Kittens need to be played with, taught and handled so that they become accustomed to people.
Your pet will have to be fed, washed, groomed and taken outside if necessary several times a day.
Consider the following:
- How will you work all of this into your schedule?
- Do you have after-school activities that take up some of your time?
- Are you willing to start waking up and getting out of bed a half-hour earlier than you normally do every morning?
This video features Percy the Labrador during his first week at home, and it’s a great example of what to expect with a new puppy:
Pets Cost Money — A Lot of Money
All pets require food and regular veterinary care. At first, you’ll spend money on toys and bowls and bedding — but it doesn’t stop there.
Vet visits will cost a few hundred dollars per year. Pet insurance is highly recommended.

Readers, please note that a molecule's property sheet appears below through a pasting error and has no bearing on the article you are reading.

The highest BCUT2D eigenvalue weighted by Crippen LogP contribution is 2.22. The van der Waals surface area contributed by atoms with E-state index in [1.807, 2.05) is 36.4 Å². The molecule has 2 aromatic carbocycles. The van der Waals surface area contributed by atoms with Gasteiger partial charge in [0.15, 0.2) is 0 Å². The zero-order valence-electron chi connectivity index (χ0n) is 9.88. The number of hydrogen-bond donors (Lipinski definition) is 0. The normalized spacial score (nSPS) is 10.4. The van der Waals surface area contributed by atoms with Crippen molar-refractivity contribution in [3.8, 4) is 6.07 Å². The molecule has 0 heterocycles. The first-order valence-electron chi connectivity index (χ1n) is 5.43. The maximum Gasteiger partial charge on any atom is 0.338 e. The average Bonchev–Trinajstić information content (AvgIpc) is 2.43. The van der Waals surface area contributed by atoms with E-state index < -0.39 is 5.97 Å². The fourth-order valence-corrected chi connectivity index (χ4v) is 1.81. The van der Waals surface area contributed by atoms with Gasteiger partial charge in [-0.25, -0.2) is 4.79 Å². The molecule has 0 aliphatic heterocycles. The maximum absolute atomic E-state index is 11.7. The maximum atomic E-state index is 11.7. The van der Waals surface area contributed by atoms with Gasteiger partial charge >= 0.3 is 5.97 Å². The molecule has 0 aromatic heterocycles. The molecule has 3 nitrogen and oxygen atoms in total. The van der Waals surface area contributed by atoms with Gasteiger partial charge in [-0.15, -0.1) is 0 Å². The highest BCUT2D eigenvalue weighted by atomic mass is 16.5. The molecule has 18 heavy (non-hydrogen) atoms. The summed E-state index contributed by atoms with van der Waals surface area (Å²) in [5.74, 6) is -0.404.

In addition, you have to be prepared for the unexpected. Sometimes, completely by accident, pets get hurt or sick and need urgent medical care. This also can cost hundreds of dollars.
- How will you be able to help with this expense in the household?
- Are you willing to get a part-time job or do things around the house to take some of the burden off your parents?
Possible Deal Breaker: Pet Allergies
The deal breaker may be if you have an allergic parent or family member.
Allergic reactions range from mild sneezing to life-threatening reactions, and if your family member is someone who is violently reactive to your new pet, you probably aren’t going to convince your parents to get a puppy or kitten. (There are always furless options such as pet fish.)
Sure, you could try begging and begging and begging. That might work for some parents.
But the absolute best way to successfully convince your parents to let you have a new puppy or kitten is to prove to them that you are willing and able to step up and take on the responsibility.